Let's just say that up front, because it's a large part of why we're all here. There's an old saying that "authors" are people who "like to have written," and "writers" are people who "are writing." Writing is, like any other profession, a job that you only get better at by doing. Some have innate talent, which gives them a jump on the rest of us, but mostly, it's dull, dreary work of getting your butt in the chair and yanking words out of your brain.

Every November, there's a national frenzy called NaNoWriMo, which is a lovely group excuse to put aside everything else and go write. Lovely for the thirty days that is November, but what happens on the first of December? Or the eighth of May? Or any other day of the year? There's all kind of life stuff going on, isn't there? Stuff that gives you an excuse not to write, because—let's be honest with ourselves here—writing probably isn't your main revenue stream. Writing is something you yearn to do—something that speaks to a quivering bit of your soul. Something that you tell yourself you have to do or you'll go bonkers.

If that is what writing is for you, then you are not alone with your frustration and panic. Writing takes time, and time is a commodity that always seems to be in deficit.

What is that John Creasy says in Tony Scott's Man on Fire? "I wish . . . I wish you had more time."

Fortunately, none of us are facing Victor Fuentes's fate, but still, the wish remains.

I get that writing is hard. I really do. There's never enough time. There's never enough quiet head space to do what you need to do in order to write your book. And it's going to be like this for years while you do your time in these nasty trenches of the early days on the road to publication. Someday, the sky will open and angels will descend, bearing the magical certificate that says you have permission from the Universe to give that soul-sucking day job the middle finger and stay home and write full time. And it will be a glorious day, amen. But even then, you'll discover a whole new realm of time-suckers, attention-stealers, and writing obstacles that will keep you from your writing time. Leveling up doesn't make things easier, per se; it just means the obstacles and stressors are different.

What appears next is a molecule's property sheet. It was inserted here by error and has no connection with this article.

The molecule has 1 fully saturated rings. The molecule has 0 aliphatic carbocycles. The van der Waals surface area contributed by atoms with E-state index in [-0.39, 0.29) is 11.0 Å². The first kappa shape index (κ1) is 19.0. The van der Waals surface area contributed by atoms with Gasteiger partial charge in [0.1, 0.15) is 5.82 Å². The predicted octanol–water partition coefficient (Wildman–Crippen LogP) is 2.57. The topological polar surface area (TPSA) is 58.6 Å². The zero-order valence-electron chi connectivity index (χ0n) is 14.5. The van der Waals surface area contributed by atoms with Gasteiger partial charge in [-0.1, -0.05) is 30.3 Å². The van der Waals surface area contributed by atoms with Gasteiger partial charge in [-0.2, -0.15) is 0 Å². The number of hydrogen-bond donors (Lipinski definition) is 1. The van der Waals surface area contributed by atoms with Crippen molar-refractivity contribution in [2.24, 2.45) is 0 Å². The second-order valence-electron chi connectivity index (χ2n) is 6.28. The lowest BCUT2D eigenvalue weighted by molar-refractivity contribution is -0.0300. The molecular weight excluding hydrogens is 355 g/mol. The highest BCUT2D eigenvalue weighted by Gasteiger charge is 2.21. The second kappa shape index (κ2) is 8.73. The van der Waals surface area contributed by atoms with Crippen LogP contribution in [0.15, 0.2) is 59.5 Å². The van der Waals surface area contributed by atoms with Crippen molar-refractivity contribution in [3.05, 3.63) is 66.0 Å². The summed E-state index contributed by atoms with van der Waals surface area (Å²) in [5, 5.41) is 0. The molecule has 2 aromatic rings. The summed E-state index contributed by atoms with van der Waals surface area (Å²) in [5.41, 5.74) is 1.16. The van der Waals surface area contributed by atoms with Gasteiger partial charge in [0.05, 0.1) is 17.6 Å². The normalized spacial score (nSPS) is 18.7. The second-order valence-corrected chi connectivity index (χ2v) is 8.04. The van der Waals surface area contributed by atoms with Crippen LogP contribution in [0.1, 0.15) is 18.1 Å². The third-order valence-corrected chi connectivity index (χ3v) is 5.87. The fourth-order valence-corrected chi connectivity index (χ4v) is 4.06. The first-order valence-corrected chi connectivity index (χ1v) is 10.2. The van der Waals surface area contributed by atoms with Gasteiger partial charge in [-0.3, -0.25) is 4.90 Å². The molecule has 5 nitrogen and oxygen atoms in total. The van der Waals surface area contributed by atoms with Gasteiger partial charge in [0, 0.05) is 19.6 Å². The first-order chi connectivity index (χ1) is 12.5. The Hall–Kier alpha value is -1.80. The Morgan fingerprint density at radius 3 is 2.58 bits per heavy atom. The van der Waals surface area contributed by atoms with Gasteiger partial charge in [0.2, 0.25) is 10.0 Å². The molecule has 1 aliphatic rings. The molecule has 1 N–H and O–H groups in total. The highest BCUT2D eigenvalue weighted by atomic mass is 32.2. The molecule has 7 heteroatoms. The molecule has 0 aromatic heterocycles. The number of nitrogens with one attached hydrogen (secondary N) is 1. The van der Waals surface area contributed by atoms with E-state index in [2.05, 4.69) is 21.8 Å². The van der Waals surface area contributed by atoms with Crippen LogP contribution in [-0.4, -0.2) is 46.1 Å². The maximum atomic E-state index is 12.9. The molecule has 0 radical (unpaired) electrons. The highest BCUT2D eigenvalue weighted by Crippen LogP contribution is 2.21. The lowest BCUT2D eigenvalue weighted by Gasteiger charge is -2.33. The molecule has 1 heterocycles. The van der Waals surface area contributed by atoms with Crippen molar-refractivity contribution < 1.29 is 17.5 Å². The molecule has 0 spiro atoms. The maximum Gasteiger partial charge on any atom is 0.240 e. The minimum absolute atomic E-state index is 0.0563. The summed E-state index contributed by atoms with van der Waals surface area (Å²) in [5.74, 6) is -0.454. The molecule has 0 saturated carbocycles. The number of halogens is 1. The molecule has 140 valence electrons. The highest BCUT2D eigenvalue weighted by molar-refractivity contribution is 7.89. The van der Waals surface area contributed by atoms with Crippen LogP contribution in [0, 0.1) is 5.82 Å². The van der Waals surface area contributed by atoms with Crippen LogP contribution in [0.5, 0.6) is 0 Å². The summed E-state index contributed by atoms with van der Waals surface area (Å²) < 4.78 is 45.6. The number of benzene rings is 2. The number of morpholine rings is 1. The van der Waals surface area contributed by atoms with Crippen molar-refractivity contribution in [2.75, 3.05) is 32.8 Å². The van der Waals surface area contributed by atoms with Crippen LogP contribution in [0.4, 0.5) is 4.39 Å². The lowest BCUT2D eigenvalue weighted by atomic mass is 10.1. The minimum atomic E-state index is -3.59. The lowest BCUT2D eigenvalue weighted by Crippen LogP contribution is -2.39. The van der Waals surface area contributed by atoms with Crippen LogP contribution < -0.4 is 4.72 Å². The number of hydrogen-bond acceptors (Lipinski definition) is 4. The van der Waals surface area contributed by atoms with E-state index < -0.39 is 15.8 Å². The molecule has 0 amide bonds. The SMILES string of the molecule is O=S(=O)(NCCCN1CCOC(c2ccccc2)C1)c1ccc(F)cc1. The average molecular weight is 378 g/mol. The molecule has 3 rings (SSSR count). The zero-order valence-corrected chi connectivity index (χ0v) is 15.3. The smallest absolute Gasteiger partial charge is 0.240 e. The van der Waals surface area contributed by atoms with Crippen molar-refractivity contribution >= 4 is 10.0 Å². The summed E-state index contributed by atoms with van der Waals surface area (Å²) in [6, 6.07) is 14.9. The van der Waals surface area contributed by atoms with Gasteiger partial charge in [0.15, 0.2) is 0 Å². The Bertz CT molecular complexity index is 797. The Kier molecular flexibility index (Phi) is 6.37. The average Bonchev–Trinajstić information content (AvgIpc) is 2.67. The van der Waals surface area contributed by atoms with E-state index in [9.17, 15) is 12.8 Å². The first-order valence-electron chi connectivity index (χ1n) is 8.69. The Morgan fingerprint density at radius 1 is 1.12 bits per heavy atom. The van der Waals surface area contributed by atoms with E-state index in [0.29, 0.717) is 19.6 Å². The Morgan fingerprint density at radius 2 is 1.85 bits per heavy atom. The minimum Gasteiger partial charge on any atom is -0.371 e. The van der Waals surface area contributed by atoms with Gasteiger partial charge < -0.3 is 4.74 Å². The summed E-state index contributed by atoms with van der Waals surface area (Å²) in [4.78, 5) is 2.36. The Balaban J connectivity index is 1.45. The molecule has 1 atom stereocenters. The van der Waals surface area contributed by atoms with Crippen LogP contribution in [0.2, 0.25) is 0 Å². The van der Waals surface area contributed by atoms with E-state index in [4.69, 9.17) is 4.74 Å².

This is true of any job, really. You go from working the fryer to microwaving burgers to pushing buttons on the shake machine, and each one of those jobs seems cooler and easier from the other side of the kitchen, but when you get there, you discover they've got their own quirks, which makes that job suck. Even when you get away from the back of the kitchen, there's the whole 'talking to people' thing about working working the front counter. It never gets easier.